The artist db amorin’s latest piece, grazed my neck w/ a burnt piece of land in liliha, operates like a magnet. The installation, a suspended video screen that projects static over a cracked surface of Pacific-sourced sea salts on the floor beneath it, seems to equally attract and repel. Or at least that was my experience being in its presence, finding myself unsure, yet also able to strangely intuit, how to trace my own way around viewing this work. Decentralization and deconstruction are the primary approaches amorin takes in assembling all of his canon, and to the viewers’ benefit: this mode of engagement shows us alternative, non-linear methods of negotiating narrative, history, and identity.
Your junkyard aesthetic and means of culling material deeply informs your art-making. I would dare to describe it as refreshingly non-judgemental.
My work uses noise aesthetics and glitch aesthetics as a way to talk about personal dysphoria and perceptual dysphoria. This work is the culmination of a lot of auto-ethnographical kind of research into my genealogy, my family’s experiences, and the location of my childhood home in Liliha. I come from a mixed family, Azorean-Portuguese and Samoan. A lot of the information about where we came from is no longer available. It’s been lost over time or obscured by different versions of the same event told by different people. A lot of my work takes those discrepancies and amplifies them. In a way, it is to draw attention to the gaps in knowledge and the negative spaces that are formed when information is lost and people are left to navigate these large distances within their histories.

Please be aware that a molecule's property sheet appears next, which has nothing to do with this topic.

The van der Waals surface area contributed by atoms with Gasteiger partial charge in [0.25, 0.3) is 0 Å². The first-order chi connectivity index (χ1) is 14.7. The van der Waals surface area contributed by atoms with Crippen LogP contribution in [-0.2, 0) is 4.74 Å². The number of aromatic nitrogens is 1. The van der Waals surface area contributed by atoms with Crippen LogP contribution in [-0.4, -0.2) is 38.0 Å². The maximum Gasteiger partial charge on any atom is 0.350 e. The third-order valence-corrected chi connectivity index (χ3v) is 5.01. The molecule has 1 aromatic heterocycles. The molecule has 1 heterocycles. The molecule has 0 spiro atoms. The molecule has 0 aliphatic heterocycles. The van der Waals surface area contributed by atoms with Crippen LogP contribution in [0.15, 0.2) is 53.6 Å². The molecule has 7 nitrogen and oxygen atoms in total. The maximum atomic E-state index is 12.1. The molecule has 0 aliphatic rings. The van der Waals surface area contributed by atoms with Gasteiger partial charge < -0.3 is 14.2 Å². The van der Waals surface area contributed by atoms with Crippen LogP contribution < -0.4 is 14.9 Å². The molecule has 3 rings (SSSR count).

How has Hawai‘i influenced your approach to art?
Growing up on an island really has colored the way that I go about my process of making art and treating time and material as something that can be explored, broken, re-manipulated, abstracted, or amplified. The cyclical nature of time and location on an island—driving around it, or even, like, wave cycles—has definitely mirrored the kind of perceptual disturbances and perceptual distortions that I like to use in my work. These ephemeral or immaterial things about growing up in Hawai‘i has really dictated where my work has gone and where it continues to go.
What draws you to video?
It’s something that I’m comfortable working with in the same way that a carpenter would work with wood or a painter would work with a palette to create these modular experiences that are durational, to take them apart and really exploit their elasticity. I love working with a medium that is so fluid.
Can you talk about how you decided to install and position this piece? It’s inviting and alluring, but not exactly easy to navigate either. I wasn’t sure where to place myself, or where you, the artist, wanted the viewer to be, exactly. Ultimately, I just had to surrender to that.
The things that I’m most inspired by are these moments between frames, or moments where there has been something that maybe once existed and no longer is present, and you’re kind of left to decide what it means to you and what it was. It’s in those spaces that you’re allowed to be free and renegotiate what that means to you and how you present it. With my work, I hope to create these media-driven experiences that stand in contrast to what a cinematic experience would give a person.